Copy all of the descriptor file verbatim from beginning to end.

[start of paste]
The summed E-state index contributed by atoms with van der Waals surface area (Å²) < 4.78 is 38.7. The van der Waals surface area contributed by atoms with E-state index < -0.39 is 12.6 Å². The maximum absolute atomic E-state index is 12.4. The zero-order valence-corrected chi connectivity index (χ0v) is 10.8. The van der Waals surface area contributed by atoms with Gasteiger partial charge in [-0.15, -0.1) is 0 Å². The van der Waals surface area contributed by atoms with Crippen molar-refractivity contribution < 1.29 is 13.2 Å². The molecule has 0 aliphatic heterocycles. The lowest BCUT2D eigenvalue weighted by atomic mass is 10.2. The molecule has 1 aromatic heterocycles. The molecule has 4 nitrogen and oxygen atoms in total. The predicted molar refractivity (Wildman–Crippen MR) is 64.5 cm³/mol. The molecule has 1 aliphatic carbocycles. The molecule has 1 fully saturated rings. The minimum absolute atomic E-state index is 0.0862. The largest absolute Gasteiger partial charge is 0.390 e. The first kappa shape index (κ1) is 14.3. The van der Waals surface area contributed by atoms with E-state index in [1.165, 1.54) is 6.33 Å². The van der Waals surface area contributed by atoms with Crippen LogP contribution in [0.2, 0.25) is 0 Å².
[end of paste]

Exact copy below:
The summed E-state index contributed by atoms with van der Waals surface area (Å²) < 4.78 is 38.7. The van der Waals surface area contributed by atoms with E-state index < -0.39 is 12.6 Å². The maximum absolute atomic E-state index is 12.4. The zero-order valence-corrected chi connectivity index (χ0v) is 10.8. The van der Waals surface area contributed by atoms with Gasteiger partial charge in [-0.15, -0.1) is 0 Å². The van der Waals surface area contributed by atoms with Crippen molar-refractivity contribution < 1.29 is 13.2 Å². The molecule has 0 aliphatic heterocycles. The lowest BCUT2D eigenvalue weighted by atomic mass is 10.2. The molecule has 1 aromatic heterocycles. The molecule has 4 nitrogen and oxygen atoms in total. The predicted molar refractivity (Wildman–Crippen MR) is 64.5 cm³/mol. The molecule has 1 aliphatic carbocycles. The molecule has 1 fully saturated rings. The minimum absolute atomic E-state index is 0.0862. The largest absolute Gasteiger partial charge is 0.390 e. The first kappa shape index (κ1) is 14.3. The van der Waals surface area contributed by atoms with E-state index in [1.165, 1.54) is 6.33 Å². The van der Waals surface area contributed by atoms with Crippen LogP contribution in [0.2, 0.25) is 0 Å².